Enter the dragon

Wednesday, 18 September 2013 00:00 -     - {{hitsCtrl.values.hits}}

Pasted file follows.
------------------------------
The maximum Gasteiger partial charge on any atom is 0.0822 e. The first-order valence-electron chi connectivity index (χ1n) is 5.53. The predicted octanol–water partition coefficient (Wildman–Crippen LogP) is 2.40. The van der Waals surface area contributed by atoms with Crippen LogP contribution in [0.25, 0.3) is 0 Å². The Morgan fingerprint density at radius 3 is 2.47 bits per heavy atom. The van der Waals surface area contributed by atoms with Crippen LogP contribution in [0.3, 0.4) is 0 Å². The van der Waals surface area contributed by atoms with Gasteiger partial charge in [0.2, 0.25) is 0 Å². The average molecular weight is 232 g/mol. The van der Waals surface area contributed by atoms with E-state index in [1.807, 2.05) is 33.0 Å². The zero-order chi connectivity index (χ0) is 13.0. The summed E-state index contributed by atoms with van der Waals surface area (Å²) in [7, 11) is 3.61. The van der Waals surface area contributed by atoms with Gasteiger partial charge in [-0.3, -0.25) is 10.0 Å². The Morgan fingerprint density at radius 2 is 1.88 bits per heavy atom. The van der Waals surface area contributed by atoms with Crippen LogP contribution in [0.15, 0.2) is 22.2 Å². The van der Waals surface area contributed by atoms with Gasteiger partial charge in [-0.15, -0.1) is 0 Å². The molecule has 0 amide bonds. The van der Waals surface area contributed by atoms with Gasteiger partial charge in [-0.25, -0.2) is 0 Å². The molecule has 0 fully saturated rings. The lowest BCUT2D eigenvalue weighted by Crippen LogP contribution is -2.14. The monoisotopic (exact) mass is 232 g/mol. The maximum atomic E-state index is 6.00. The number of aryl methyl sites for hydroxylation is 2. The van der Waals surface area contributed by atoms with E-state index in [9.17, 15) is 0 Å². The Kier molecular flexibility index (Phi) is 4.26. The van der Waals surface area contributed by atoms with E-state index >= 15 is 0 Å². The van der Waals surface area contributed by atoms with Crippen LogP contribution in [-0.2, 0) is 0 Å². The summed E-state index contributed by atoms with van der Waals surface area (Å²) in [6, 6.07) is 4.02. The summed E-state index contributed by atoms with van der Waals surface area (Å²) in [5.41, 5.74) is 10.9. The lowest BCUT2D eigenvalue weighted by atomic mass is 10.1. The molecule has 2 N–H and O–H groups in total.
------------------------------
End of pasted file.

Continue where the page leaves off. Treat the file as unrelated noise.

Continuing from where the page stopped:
As the Government bulldozes ahead with plans to establish a Free Trade Agreement (FTA) with China, there are increasing concerns over what effect it will have on local manufacturing industries that will be pitted against the world’s largest factory. Discussions on negative lists are a key point that remains to be resolved, Investment Promotion Minister Lakshman Yapa Abeywardana admitted to the media, adding that the Government was attempting to promote Sri Lanka’s vibrant apparel industry, which is targeting revenue of US$ 4.1 billion in 2013, for preferential tariffs. The Minister is also upbeat on negotiations focusing on getting a range of items with 100% tax exemptions but declined to elaborate on what the goods were. Abeywardana also expressed hope that the FTA would be signed ahead of a landmark Commonwealth Heads of Government Meeting (CHOGM), which will be held in mid-November. CHOGM, which is the highest decision making body of the Commonwealth, will be chaired by Sri Lanka and will hold a business council on the sidelines to attract US$ 1 billion in investment to the island. China has also been invited to attend CHOGM. Despite the enthusiasm to fast track the FTA, which may be especially effective given that local manufacturers who were vociferous in lobbying against the Comprehensive Economic Partnership Agreement (CEPA) with India have so far been silent, it could well have extremely negative results. Experts have already voiced concern that an FTA would be a massive disadvantage to local manufacturers. Local think tank Institute of Policy Studies (IPS) Executive Director Dr. Saman Kelegama told a gathering of businessmen in Colombo that while Sri Lanka’s exports would benefit from access to China’s emerging middle classes, imports would decimate the fledgling local manufacturers. Dr. Kelegama called for a strong negative list to protect local manufacturers. He pointed out that Chinese imports are far more competitive and would decimate the local manufacturing market. Companies that are now engaged in import substitution products, even those as basic as pens and knickknacks, would find themselves in extremely difficult times. Even India, which has a much stronger manufacturing base than Sri Lanka, has found their toy industry all but destroyed by Chinese imports. Unless special provisions are incorporated into the FTA to provide significant protection, Sri Lanka’s local businesses would face strong negative impacts, he has warned. These are extremely valid concerns given that Sri Lanka’s exports have already declined over 4% for the first six months of this year. If domestic industries are hurt, then sustainable development will likely become a mirage for Sri Lanka. Economists are already worried about the trade deficit and have insisted that worker remittances and income from the tourism sector are not adequate to fill the vacuum created by the dearth of manufacture. So far those concerns have fallen on the deaf ears of policymakers, but the Asian Development Bank in a recent study insisted that Asia Pacific countries should increase their manufacturing base to reach developed status. Highlighting Singapore and Malaysian development models, the ADB has called on governments to increase assistance to industries. Sri Lanka, especially, needs to improve its niche, high-end markets and put itself back on the global export map. The absence of a strong negative list in the China FTA, though, would mean a losing battle with the dragon.